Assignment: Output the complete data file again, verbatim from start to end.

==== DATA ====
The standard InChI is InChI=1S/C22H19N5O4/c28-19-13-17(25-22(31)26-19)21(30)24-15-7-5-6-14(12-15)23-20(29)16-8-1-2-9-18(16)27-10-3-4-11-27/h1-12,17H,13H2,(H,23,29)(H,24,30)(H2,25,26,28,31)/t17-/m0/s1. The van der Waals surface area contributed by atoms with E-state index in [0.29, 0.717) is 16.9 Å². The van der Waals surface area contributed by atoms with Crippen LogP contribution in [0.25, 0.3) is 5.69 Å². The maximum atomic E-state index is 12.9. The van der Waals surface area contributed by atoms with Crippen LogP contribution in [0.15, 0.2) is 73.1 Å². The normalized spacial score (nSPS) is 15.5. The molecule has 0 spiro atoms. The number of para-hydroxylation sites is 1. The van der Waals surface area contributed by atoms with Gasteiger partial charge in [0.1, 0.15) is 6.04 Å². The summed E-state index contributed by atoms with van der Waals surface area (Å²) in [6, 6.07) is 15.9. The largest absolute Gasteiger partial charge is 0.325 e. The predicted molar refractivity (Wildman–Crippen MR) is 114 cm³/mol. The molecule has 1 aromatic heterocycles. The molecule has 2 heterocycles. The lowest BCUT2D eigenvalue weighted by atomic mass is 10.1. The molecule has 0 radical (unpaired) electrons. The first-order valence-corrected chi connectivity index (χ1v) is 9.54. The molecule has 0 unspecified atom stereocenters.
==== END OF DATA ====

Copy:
The standard InChI is InChI=1S/C22H19N5O4/c28-19-13-17(25-22(31)26-19)21(30)24-15-7-5-6-14(12-15)23-20(29)16-8-1-2-9-18(16)27-10-3-4-11-27/h1-12,17H,13H2,(H,23,29)(H,24,30)(H2,25,26,28,31)/t17-/m0/s1. The van der Waals surface area contributed by atoms with E-state index in [0.29, 0.717) is 16.9 Å². The van der Waals surface area contributed by atoms with Crippen LogP contribution in [0.25, 0.3) is 5.69 Å². The maximum atomic E-state index is 12.9. The van der Waals surface area contributed by atoms with Crippen LogP contribution in [0.15, 0.2) is 73.1 Å². The normalized spacial score (nSPS) is 15.5. The molecule has 0 spiro atoms. The number of para-hydroxylation sites is 1. The van der Waals surface area contributed by atoms with Gasteiger partial charge in [0.1, 0.15) is 6.04 Å². The summed E-state index contributed by atoms with van der Waals surface area (Å²) in [6, 6.07) is 15.9. The largest absolute Gasteiger partial charge is 0.325 e. The predicted molar refractivity (Wildman–Crippen MR) is 114 cm³/mol. The molecule has 1 aromatic heterocycles. The molecule has 2 heterocycles. The lowest BCUT2D eigenvalue weighted by atomic mass is 10.1. The molecule has 0 radical (unpaired) electrons. The first-order valence-corrected chi connectivity index (χ1v) is 9.54. The molecule has 0 unspecified atom stereocenters.